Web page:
Topic: Remembering Gran by Gaye Hemsley

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Gaye Hemsley's entry in the 2012 Memoir and Local History Competition is inspired by her Gran - Julia Anne Rivett (1880-1960).

Archived version here.

When I was a young child in the 1940s my mother and I lived with my grandparents while my father was serving as a sailor in the Second World War. I clearly remember the day we moved from our rented house in Epsom to live in another rented property. This time it was the premises behind a little dairy my grandmother ran. The house we had moved from was more modern, with an inside toilet and bath. My grandparents’ place, like lots of homes at that time, had the washhouse and toilet outside.

Many young women in the war years found jobs to help the war effort and provide a little extra cash for their families. My mother worked in a cosmetic factory just around the corner from where we lived. I’d arrive home from school and be cared for by my grandparents.

I was especially close to my Gran. She fascinated me with her stories from her homeland England! She was a Londoner, a Cockney, born within the sound of Bow Bells.

I have a photo of her when she was eighteen. Her height was less than five feet, and she had a waist measurement of only eighteen inches. She said a man could join his middle fingers and thumbs around her tiny waist. 

She fell in love with Willy Watts, one of her brother’s friends. Willy was a fun-loving artist who travelled the world. Willy’s speciality was cartoon sketches. Nothing was to become of the romance. Her father firmly forbade the union.

“Jules,” he said, “life would not be good for you with an artist as a husband. You need to find a suitor with profession or a trade.”

So that was it! He sent her off to France to study French cooking. Her cooking skills were passed on to my mother, and in turn to me.

One day I asked my Gran, “Why did you come to New Zealand?”

“Well, my brother Tony and his Polish wife Martha had opened a restaurant in Morrinsville. They asked me if I’d like to travel to the bottom of the world and help them. It seemed a great opportunity so I booked a berth on a cargo ship heading for New Zealand.”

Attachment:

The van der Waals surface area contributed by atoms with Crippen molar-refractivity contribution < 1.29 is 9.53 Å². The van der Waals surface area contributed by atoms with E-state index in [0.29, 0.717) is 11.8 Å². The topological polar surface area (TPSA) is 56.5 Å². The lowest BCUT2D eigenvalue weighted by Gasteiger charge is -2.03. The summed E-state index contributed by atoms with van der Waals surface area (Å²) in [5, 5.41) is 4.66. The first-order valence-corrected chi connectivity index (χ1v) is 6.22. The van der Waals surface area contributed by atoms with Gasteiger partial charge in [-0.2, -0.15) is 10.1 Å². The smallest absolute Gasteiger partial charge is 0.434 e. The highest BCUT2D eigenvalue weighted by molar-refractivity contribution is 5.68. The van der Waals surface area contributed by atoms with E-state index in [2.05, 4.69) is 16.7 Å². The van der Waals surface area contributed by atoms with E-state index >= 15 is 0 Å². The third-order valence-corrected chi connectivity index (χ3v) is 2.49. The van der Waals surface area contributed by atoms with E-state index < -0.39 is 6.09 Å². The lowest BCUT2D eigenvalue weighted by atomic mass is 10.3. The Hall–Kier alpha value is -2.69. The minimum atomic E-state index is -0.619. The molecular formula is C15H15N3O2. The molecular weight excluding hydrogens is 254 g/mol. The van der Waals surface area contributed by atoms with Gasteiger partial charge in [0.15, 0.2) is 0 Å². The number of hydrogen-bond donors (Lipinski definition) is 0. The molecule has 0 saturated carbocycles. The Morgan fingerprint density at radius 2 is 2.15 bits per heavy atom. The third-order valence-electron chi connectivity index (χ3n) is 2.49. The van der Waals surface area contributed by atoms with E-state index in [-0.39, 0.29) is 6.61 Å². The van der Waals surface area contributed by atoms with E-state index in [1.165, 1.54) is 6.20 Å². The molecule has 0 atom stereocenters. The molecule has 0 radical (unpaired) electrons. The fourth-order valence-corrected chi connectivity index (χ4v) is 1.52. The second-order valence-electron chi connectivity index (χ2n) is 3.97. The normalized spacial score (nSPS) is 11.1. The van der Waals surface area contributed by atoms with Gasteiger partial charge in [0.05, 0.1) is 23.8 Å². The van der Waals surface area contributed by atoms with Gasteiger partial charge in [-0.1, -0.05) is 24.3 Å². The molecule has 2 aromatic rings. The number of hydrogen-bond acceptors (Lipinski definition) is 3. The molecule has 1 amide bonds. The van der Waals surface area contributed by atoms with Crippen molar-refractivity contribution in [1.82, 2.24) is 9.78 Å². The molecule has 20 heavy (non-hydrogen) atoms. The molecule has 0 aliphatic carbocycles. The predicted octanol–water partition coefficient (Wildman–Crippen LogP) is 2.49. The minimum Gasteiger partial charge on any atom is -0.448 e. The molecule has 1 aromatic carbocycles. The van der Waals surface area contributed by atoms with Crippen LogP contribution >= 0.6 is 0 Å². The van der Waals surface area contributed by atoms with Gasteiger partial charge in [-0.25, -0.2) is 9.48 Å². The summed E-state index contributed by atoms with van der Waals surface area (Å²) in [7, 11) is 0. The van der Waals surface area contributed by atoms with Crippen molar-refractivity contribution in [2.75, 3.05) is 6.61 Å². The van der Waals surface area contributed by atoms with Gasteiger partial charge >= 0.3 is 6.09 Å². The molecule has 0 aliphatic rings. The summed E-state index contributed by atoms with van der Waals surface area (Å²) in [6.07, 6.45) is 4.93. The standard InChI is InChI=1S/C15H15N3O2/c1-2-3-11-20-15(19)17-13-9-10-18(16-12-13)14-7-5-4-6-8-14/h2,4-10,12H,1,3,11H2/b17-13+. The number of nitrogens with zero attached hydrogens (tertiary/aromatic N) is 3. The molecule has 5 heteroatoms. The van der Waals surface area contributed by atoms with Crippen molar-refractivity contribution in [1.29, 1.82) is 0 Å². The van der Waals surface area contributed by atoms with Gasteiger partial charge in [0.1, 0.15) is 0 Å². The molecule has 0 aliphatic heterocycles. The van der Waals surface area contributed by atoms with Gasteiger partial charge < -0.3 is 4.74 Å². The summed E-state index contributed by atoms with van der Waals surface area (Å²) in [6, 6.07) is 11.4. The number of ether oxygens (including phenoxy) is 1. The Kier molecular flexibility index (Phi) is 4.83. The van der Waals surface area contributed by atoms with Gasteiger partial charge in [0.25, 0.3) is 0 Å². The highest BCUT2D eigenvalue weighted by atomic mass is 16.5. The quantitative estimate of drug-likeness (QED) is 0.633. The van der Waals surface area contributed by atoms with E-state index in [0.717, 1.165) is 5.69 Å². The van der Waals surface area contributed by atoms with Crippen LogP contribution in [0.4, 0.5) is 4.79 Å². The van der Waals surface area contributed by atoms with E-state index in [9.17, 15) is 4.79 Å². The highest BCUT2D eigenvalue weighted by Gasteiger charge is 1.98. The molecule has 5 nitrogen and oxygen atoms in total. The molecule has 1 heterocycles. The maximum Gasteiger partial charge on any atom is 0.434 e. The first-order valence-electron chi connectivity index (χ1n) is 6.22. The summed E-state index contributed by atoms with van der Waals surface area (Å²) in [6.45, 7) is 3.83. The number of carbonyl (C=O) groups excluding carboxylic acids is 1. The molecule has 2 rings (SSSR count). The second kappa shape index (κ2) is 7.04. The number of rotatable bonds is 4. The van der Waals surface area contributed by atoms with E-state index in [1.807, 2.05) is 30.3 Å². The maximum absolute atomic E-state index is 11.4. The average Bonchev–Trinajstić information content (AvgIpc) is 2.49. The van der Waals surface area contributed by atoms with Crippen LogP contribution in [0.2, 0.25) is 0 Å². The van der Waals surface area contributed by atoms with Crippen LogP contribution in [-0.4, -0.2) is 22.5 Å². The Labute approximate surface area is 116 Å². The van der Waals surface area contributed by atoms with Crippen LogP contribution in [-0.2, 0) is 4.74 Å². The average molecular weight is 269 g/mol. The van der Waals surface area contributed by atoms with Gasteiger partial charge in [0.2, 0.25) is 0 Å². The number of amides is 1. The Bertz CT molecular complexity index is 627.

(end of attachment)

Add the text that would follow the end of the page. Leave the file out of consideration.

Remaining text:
She often told me that travelling by cargo ship was the best way to travel because one visited so many ports. She suffered from claustrophobia, so each night on the voyage she slept with the cabin door slightly open. She was apprehensive as she approached the ‘Land of the Long White Cloud.’ Her brother had sent her several postcards of half naked Maori men and hot bubbly mud.

Gran was certain she would have to tread carefully to avoid each.

About a year passed before Gran got itchy feet and decided to return to England to catch up with family and attend a few light operas and plays. She particularly liked Gilbert & Sullivan.

I’m amazed at how many times this generation crossed the oceans. Voyages in those days taking several months. Just as well Julia never suffered from seasickness.

On Gran’s second trip back to New Zealand she decided to open her own little dairy in Freeman’s Bay Auckland. In those days there were no fridges. Large blocks of ice would be delivered two or three times a week to keep milk, cream, butter and cheese fresh.

A weekly collection was made by the night cart man. I hope he received good pay for such a distasteful job.

The little shop was going well, until one evening, when Gran was cashing up at the end of the day, a man opened the shop door and attempted to grab the cash bag from her. She pushed and shoved at him and yelled loudly.  

This caught the attention of a young sailor who happened to be walking past the shop. He dashed into the shop and grabbed the offender by the scruff of the neck tossing him out the door, right into the path of a passing policeman. The Norwegian sailor, Siguard Thomassen Siguard, was twelve years younger than Julia. He was to become her husband and my grandfather.

Living with my grandparents was my life as a child. Looking back I feel privileged. We didn’t have a lot of money, but what we did have was a lot of love. I was an only child but not a lonely child.

Always something to do. Playing with friends, going into the city by tram on a Friday after school. Saturday afternoon movies with threepence worth of Jaffas in a little paper bag. Church on a Sunday. Gran was a staunch Catholic so fostered the faith in our family. Granddad was a Lutheran and didn’t go to our church.

One day when I was about nine I arrived home from school to find Gran on her bed crying.

“Mum, what’s wrong with Gran?” I asked.

“Granddad’s moving out.”

From then my Gran’s health deteriorated and she had to give up her shop. She now seemed to spend most of her life bedridden. She suffered from an ulcerated leg, high blood pressure and arthritis. 

Although Granddad had found another lady, he didn’t forget his family and through my childhood popped in each Friday afternoon. He’d put a few pennies in my hand and say, “That’s to save up for a farm.”

I never did get that farm.


About the author:

Gaye has always been interested in writing, starting when she was a child and entered contests in the children’s page of the ‘Women’s Weekly.’ Years later she attended a week-long course on writing down one’s family stories. This gave her the foundations for story writing and led to her signing up for a correspondence course on ‘Writing for Children’. She has self-published several children’s picture books, including a series ‘Dance a Poem’ which come with a CD for the children to act out the poems. These were created for her young dance students. More of Gaye’s activities can be checked out on



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Remembering Gran by Gaye Hemsley

Year:c.1930, c.1940, c.1950, 1960, c.1880, c.1890, c.1900, c.1910, and c.1920
First Names:Julia Anne
Last Name:Rivett
Date of Birth:1880